The Zoroastrians, an ancient Iranian religious group, ‘get eaten by vultures,’ he said. ‘They put their dead bodies on a mountaintop, and they get eaten. I would love that.’”
This Time, Jim Jarmusch is Kissing Vampires 

Jim Jarmusch is old school. He writes all his scripts out by hand and then dictates them to a typist. Ideas are jotted down in small, color-coordinated notebooks and, despite the presence of an iPad and iPhone in his life, he doesn’t have email. ‘I don’t have enough time as it is to read a book or make music, or see my friends… no, I do not have email.’ …

Jarmusch could be called vampiric, too, and not just for his predominantly black wardrobe and movie-villain-like nimbus of silver hair, which he has styled and cut himself since he was a boy. At 61, he still has an unquenched cultural thirst: old school but with a tremendous jones for new (or new-to-him) projects. …

More than three decades into filmmaking, Mr. Jarmusch remains the rare indie director who achieved critical success (and four prizes at Cannes) and enough prestige to cast bankable movie stars like Cate Blanchett and Johnny Depp, and yet never made a move toward Hollywood, never even leapt at directing a commercial. Instead he has maintained, in movies and music, his own wry, rad vision. …

Coming projects include a quasi-documentary about the Stooges (“a little poetic essay,” Mr. Jarmusch said); an opera about Nikola Tesla, in collaboration with his friend the composer Phil Kline and the international director Robert Wilson; and another feature, about a bus driver and poet in Paterson, N.J., that Mr. Jarmusch wrote in the years he waited for “Only Lovers” to come together.

'I take on a lot more now,' he said, partly out of age, experience and desire, and partly out of professional gumption. …

[A]s an aficionado of decay, he has, of course, imagined his own demise.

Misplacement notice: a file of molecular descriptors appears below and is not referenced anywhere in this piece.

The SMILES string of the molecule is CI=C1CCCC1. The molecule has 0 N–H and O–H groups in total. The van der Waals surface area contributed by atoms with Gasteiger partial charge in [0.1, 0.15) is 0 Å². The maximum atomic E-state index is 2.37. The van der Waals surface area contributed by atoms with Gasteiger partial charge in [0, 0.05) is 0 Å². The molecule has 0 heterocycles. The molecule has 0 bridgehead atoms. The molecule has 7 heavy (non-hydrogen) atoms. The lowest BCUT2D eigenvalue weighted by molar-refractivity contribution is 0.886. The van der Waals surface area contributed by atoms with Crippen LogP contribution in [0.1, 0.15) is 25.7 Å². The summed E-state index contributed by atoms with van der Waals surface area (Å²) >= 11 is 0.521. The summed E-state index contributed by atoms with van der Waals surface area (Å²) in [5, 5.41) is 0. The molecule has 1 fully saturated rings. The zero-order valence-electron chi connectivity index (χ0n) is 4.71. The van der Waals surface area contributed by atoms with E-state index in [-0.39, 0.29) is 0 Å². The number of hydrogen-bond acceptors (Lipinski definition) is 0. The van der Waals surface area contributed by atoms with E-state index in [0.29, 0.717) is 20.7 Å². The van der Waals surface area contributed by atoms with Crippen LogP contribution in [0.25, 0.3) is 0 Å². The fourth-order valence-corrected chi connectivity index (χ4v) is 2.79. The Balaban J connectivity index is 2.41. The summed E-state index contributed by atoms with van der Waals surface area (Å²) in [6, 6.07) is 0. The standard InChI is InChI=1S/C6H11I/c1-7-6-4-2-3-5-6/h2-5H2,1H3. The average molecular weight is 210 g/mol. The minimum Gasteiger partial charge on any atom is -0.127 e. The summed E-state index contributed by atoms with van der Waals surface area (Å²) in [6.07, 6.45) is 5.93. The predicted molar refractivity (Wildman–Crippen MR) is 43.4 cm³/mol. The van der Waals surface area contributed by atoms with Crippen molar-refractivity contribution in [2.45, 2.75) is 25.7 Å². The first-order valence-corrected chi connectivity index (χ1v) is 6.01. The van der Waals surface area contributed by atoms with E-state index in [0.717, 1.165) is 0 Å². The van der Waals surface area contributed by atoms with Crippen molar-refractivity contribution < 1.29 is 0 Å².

The Zoroastrians, an ancient Iranian religious group, ‘get eaten by vultures,’ he said. ‘They put their dead bodies on a mountaintop, and they get eaten. I would love that.’”

This Time, Jim Jarmusch is Kissing Vampires 

“Yesterday when a friend was all, “Oh my God, have you seen the Kanye video?” I was like, no, I don’t care about the Kanye video and I feel as if it is one of the few signal achievements in my career, if we want to call it that, that I have somehow gotten myself into a position where I don’t need to have an opinion about the Kanye video, and, more importantly, no one really needs to have an opinion about the Kanye video, the fact that you are going to watch something that is widely acknowledged to be terrible—the fact that you are going to watch something and hope while you watch that it is exactly as terrible as widely acknowledged—so that you can be a part of the “conversation,” which is just an empty and ridiculous exchange of self-important jack-offs trying to speak as loudly as possible so that they can drown out the inner voice that tells them just how shockingly bereft of value their own lives are as they careen towards oblivion, is a remarkable indictment of the vacuous, hollow pit we confuse with culture these days. You don’t have to watch ANYTHING, and the less you say about something the smarter you are. Good Lord, people, listen to yourselves, if you can even stand it, it’s horrifying. (I had switched to the second person plural at this point because my friend, having heard so many variations of this monologue already, had long since wandered off.) Anyway, that was before I saw this Bob Dylan video, which is really something. And I say this as someone who doesn’t go in for the concept of “interactive” at all. It’s pretty neat!”
©2011 Kateoplis